Rutgers University Introduces New Athletic Director Julie Hermann

Former Tennessee volleyball player comments on Rutgers AD Julie Hermann


One of the biggest factors in the backlash that came as a result of Rutgers’ hiring of Julie Hermann to be their next athletic director was the fact that Hermann was accused of mistreating her players while coaching volleyball at the University of Tennessee.

During the 1996 season 15 members of the team felt the need to voice their concerns in writing, resulting in a meeting that included then-Tennessee women’s athletic director Joan Cronan, the players and Hermann.

Hermann’s hiring at Rutgers, which is struggling with the process of moving forward in the aftermath of Mike Rice’s firing for abusive behavior in practices (and Tim Pernetti’s subsequent resignation), brought back vivid memories for those players and not of the positive variety.

One of those players, Erin Zammett Ruddy, addressed the situation on her personal blog Wednesday afternoon and had some interesting things to say about the entire ordeal.

But here’s what I told [Newark Star-Ledger reporter Craig] Wolff and what I’ll tell you now with my name attached: After our 96/97 season, the team got together—sans coaches—to figure out why we were all so miserable and why we felt so much animosity toward one another. We quickly realized Julie was the common denominator.  The letter you’ve seen referenced was written as a result of that meeting. We carefully crafted it, signed it simply “The Lady Vol Volleyball Team,” then brought it to Joan Cronan, our athletic director. Joan called a meeting with the entire team—held in the women’s basketball locker room, which, rightfully so, was way nicer than ours—and we shared our grievances with Julie face-to-face. There were a lot of tears. It was not easy. In addition to the bad times, there had been good times with Julie and this was not the way any of us thought our careers at UT would unfold. But, as the letter stated, it was an irreconcilable issue. After the meeting, Julie walked out and many of us never saw her again. I know I never did.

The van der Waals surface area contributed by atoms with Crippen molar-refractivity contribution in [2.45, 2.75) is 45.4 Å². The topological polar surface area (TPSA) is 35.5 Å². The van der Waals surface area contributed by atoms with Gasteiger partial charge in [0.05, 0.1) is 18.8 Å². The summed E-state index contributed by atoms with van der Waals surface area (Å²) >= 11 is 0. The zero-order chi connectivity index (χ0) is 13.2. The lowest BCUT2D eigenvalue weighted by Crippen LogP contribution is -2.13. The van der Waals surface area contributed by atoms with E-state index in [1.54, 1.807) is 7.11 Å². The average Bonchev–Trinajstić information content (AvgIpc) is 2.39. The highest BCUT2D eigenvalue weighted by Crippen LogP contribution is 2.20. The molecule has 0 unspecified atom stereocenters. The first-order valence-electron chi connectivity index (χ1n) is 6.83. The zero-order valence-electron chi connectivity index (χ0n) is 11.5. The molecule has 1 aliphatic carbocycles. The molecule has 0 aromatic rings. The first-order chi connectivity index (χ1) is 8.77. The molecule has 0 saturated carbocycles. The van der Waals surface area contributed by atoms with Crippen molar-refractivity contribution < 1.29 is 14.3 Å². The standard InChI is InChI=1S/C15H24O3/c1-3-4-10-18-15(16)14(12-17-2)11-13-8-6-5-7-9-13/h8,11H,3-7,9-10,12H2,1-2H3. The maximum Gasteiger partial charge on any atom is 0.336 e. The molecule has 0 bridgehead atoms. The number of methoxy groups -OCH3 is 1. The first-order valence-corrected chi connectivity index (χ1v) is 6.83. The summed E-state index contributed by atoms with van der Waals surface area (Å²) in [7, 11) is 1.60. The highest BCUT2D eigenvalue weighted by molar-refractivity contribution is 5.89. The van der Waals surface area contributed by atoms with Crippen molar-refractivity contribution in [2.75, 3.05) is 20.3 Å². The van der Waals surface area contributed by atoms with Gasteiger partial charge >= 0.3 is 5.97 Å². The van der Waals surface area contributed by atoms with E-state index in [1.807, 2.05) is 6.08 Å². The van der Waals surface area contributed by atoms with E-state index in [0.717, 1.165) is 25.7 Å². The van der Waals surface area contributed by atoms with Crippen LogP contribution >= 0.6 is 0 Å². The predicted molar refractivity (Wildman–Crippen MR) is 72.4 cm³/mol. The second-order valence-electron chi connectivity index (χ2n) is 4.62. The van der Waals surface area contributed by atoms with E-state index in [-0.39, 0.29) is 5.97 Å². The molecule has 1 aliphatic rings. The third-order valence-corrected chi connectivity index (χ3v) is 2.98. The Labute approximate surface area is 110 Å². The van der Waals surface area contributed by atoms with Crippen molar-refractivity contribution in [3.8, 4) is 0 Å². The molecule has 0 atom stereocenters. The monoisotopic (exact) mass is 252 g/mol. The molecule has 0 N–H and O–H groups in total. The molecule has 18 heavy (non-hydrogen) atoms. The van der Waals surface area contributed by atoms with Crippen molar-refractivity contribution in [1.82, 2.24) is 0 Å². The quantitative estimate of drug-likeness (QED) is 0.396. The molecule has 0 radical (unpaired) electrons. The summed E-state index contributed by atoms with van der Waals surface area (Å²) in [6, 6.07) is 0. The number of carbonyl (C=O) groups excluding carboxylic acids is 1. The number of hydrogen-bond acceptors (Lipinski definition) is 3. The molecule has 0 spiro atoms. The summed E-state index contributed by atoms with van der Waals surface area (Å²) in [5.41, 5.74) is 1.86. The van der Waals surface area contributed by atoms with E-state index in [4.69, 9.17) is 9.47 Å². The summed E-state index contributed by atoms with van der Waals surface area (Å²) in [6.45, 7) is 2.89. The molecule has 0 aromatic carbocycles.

What’s important to know is that 16 years ago, our intention was to see Julie go because there was no way any of us could continue at UT with her at the helm. Our intention today is not to see her suffer or to take her down in any way. None of us wants that. It is simply to tell the truth because we were asked. And because it is relevant. But we have all moved on from that time. Julie has moved on. And just because she was a bad coach doesn’t mean she can’t be a good administrator. Maybe her experience with us made her a better administrator. Who knows? Sure, she made mistakes but she paid for them at the time by losing her job at UT. It’s only because she was hired at Rutgers—Rutgers!—in the wake of an abuse scandal that our past experience is even relevant. And it is, don’t get me wrong. Everything in that letter is true. But I agree with what many are saying: This reflects worse on Rutgers than it does on Julie.

Zammett Ruddy makes a good point about the length of time that has elapsed since these events took place. But as she also notes, this entire fiasco says a lot more about the leadership at Rutgers than Hermann.

The school stated that it would be thorough in its background checks in looking for a new men’s basketball coach and an athletic director, and it’s safe to say that the folks in charge didn’t live up to that claim.

And in defending Hermann, President Dr. Robert L. Barchi made note of her “entire record of accomplishment,” which led some to wonder why Pernetti wasn’t afforded the same benefit.

Unless the school were to suddenly change its tune Hermann will be the person entrusted with the task of leading Rutgers into the Big Ten.

And while her actions in the past won’t make for a smooth transition, it should be noted that Hermann’s new superiors didn’t help matters either.